Conjunction between the Moon and Saturn
2017 Aug 3
Dominic Ford – originally published on In-The-Sky.org
The Moon and Saturn will make a close approach, passing within 3°26' of each other.
From London (click to change), the pair will be difficult to observe as they will appear no higher than 16° above the horizon. They will be visible in the evening sky. They will become visible at around 21:08 (BST) as the dusk sky fades, 16° above your southern horizon. They will then reach its highest point in the sky at 21:32, 16° above your southern horizon. They will continue to be observable until around 00:23, when they sink to 8° above your south-western horizon.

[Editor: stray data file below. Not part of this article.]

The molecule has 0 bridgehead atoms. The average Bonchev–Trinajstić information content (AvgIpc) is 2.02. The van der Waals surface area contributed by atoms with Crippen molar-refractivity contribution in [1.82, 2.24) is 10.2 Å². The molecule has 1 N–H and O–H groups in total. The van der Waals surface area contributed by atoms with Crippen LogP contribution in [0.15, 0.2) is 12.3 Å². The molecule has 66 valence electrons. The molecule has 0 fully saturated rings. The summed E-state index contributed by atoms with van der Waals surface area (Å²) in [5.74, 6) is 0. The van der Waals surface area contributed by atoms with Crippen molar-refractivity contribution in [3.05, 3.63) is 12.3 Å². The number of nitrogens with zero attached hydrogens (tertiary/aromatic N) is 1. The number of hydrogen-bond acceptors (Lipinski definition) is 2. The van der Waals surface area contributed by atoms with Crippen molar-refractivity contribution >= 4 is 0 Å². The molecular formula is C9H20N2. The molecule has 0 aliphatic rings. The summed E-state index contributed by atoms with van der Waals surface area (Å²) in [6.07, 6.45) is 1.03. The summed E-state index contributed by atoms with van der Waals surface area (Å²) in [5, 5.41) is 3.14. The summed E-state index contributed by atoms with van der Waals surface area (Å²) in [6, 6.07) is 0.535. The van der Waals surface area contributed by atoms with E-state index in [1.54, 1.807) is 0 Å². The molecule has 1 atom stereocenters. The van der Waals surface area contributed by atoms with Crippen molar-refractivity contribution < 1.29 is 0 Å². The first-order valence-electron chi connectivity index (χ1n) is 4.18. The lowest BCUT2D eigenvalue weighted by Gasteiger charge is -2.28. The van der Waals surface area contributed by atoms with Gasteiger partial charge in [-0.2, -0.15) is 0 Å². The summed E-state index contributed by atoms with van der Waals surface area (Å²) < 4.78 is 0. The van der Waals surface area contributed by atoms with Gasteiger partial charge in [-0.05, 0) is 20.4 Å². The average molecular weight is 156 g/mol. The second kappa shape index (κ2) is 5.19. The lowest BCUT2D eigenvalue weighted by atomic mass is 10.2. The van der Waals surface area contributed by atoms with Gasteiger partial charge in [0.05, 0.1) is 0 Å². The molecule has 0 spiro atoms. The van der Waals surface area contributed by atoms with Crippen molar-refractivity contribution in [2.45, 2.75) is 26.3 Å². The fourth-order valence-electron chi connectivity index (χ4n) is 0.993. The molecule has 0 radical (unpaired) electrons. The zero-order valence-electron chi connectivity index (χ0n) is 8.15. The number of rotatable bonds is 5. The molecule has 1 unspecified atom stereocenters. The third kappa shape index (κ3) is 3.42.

At the moment of closest approach, the Moon will be at mag -12.3, and Saturn at mag 0.9, both in the constellation Ophiuchus.
The pair will be too widely separated to fit within the field of view of a telescope, but will be visible to the naked eye or through a pair of binoculars.
The precise positions of the Moon and Saturn at the moment of closest approach will be as follows:
|Object||Right Ascension||Declination||Constellation||Magnitude||Angular Size|
The coordinates above are given in J2000.0. The pair will be at an angular separation of 130° from the Sun, which is in Cancer at this time of year.
The details of this observing event were provided courtesy of In-The-Sky.org